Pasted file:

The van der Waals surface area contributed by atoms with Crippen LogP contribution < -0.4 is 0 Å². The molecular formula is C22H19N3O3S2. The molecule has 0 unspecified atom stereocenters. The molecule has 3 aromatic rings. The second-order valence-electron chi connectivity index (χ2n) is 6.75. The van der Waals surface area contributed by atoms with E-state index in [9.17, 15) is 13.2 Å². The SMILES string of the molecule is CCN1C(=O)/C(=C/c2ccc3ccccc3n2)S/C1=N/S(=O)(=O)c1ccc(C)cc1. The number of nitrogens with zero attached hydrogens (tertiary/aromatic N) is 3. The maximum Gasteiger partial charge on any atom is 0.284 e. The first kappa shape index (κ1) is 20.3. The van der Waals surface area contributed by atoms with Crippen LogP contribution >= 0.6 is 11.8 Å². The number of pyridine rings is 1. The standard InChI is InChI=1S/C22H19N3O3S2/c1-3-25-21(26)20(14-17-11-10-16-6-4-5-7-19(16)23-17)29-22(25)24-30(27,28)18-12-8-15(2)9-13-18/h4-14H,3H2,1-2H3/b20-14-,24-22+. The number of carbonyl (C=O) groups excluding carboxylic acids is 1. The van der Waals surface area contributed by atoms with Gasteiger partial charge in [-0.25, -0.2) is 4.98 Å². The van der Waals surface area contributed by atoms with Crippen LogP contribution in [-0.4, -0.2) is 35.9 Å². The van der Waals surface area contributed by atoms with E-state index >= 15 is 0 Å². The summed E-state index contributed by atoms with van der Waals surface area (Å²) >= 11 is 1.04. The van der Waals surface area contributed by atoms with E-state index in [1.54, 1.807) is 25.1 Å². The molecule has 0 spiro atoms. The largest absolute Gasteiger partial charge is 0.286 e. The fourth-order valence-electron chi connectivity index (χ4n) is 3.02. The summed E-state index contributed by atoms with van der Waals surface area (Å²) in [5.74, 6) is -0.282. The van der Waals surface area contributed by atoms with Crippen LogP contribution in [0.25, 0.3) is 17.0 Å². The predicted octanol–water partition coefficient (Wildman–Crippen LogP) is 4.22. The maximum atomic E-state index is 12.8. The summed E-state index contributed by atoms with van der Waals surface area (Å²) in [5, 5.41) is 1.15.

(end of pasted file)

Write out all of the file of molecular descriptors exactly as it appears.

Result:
The van der Waals surface area contributed by atoms with Crippen LogP contribution < -0.4 is 0 Å². The molecular formula is C22H19N3O3S2. The molecule has 0 unspecified atom stereocenters. The molecule has 3 aromatic rings. The second-order valence-electron chi connectivity index (χ2n) is 6.75. The van der Waals surface area contributed by atoms with E-state index in [9.17, 15) is 13.2 Å². The SMILES string of the molecule is CCN1C(=O)/C(=C/c2ccc3ccccc3n2)S/C1=N/S(=O)(=O)c1ccc(C)cc1. The number of nitrogens with zero attached hydrogens (tertiary/aromatic N) is 3. The maximum Gasteiger partial charge on any atom is 0.284 e. The first kappa shape index (κ1) is 20.3. The van der Waals surface area contributed by atoms with Crippen LogP contribution >= 0.6 is 11.8 Å². The number of pyridine rings is 1. The standard InChI is InChI=1S/C22H19N3O3S2/c1-3-25-21(26)20(14-17-11-10-16-6-4-5-7-19(16)23-17)29-22(25)24-30(27,28)18-12-8-15(2)9-13-18/h4-14H,3H2,1-2H3/b20-14-,24-22+. The number of carbonyl (C=O) groups excluding carboxylic acids is 1. The van der Waals surface area contributed by atoms with Gasteiger partial charge in [-0.25, -0.2) is 4.98 Å². The van der Waals surface area contributed by atoms with Crippen LogP contribution in [-0.4, -0.2) is 35.9 Å². The van der Waals surface area contributed by atoms with E-state index >= 15 is 0 Å². The summed E-state index contributed by atoms with van der Waals surface area (Å²) >= 11 is 1.04. The van der Waals surface area contributed by atoms with E-state index in [1.54, 1.807) is 25.1 Å². The molecule has 0 spiro atoms. The largest absolute Gasteiger partial charge is 0.286 e. The fourth-order valence-electron chi connectivity index (χ4n) is 3.02. The summed E-state index contributed by atoms with van der Waals surface area (Å²) in [5.74, 6) is -0.282. The van der Waals surface area contributed by atoms with Crippen LogP contribution in [0.25, 0.3) is 17.0 Å². The predicted octanol–water partition coefficient (Wildman–Crippen LogP) is 4.22. The maximum atomic E-state index is 12.8. The summed E-state index contributed by atoms with van der Waals surface area (Å²) in [5, 5.41) is 1.15.